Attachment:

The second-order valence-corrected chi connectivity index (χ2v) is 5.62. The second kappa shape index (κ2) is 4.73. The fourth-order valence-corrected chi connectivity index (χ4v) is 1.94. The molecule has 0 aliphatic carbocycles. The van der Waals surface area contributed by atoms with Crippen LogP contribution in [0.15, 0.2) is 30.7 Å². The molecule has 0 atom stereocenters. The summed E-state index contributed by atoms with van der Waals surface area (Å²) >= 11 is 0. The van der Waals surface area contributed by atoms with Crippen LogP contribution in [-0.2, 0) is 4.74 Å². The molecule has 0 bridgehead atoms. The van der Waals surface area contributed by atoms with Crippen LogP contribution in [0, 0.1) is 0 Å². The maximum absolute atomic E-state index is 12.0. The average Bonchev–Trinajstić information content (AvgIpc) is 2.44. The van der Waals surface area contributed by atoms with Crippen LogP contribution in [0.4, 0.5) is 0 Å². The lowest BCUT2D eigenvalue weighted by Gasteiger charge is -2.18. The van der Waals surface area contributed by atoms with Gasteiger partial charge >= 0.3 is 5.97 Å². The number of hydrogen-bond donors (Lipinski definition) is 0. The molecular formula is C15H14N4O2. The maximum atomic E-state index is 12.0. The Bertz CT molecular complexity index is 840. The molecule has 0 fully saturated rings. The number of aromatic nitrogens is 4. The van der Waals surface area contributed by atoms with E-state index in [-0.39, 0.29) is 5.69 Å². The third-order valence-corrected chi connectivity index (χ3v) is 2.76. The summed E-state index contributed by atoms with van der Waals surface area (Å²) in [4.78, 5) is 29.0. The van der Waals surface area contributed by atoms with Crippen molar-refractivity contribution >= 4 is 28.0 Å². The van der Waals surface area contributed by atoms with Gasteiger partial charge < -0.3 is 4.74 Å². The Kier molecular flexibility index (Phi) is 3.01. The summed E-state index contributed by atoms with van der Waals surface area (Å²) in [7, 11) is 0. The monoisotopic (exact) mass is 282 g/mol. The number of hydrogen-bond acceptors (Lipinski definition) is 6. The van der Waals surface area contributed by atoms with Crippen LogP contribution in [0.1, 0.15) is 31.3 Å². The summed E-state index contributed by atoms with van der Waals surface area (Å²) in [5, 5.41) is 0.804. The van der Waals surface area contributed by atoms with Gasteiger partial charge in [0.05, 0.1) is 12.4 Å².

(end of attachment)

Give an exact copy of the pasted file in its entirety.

The second-order valence-corrected chi connectivity index (χ2v) is 5.62. The second kappa shape index (κ2) is 4.73. The fourth-order valence-corrected chi connectivity index (χ4v) is 1.94. The molecule has 0 aliphatic carbocycles. The van der Waals surface area contributed by atoms with Crippen LogP contribution in [0.15, 0.2) is 30.7 Å². The molecule has 0 atom stereocenters. The summed E-state index contributed by atoms with van der Waals surface area (Å²) >= 11 is 0. The van der Waals surface area contributed by atoms with Crippen LogP contribution in [-0.2, 0) is 4.74 Å². The molecule has 0 bridgehead atoms. The van der Waals surface area contributed by atoms with Crippen LogP contribution in [0, 0.1) is 0 Å². The maximum absolute atomic E-state index is 12.0. The average Bonchev–Trinajstić information content (AvgIpc) is 2.44. The van der Waals surface area contributed by atoms with Crippen LogP contribution in [0.4, 0.5) is 0 Å². The lowest BCUT2D eigenvalue weighted by Gasteiger charge is -2.18. The van der Waals surface area contributed by atoms with Gasteiger partial charge >= 0.3 is 5.97 Å². The number of hydrogen-bond donors (Lipinski definition) is 0. The molecular formula is C15H14N4O2. The maximum atomic E-state index is 12.0. The Bertz CT molecular complexity index is 840. The molecule has 0 fully saturated rings. The number of aromatic nitrogens is 4. The van der Waals surface area contributed by atoms with E-state index in [-0.39, 0.29) is 5.69 Å². The third-order valence-corrected chi connectivity index (χ3v) is 2.76. The summed E-state index contributed by atoms with van der Waals surface area (Å²) in [4.78, 5) is 29.0. The van der Waals surface area contributed by atoms with Crippen molar-refractivity contribution >= 4 is 28.0 Å². The van der Waals surface area contributed by atoms with Gasteiger partial charge < -0.3 is 4.74 Å². The Kier molecular flexibility index (Phi) is 3.01. The summed E-state index contributed by atoms with van der Waals surface area (Å²) in [7, 11) is 0. The monoisotopic (exact) mass is 282 g/mol. The number of hydrogen-bond acceptors (Lipinski definition) is 6. The van der Waals surface area contributed by atoms with Crippen LogP contribution in [0.1, 0.15) is 31.3 Å². The summed E-state index contributed by atoms with van der Waals surface area (Å²) in [5, 5.41) is 0.804. The van der Waals surface area contributed by atoms with Gasteiger partial charge in [0.05, 0.1) is 12.4 Å².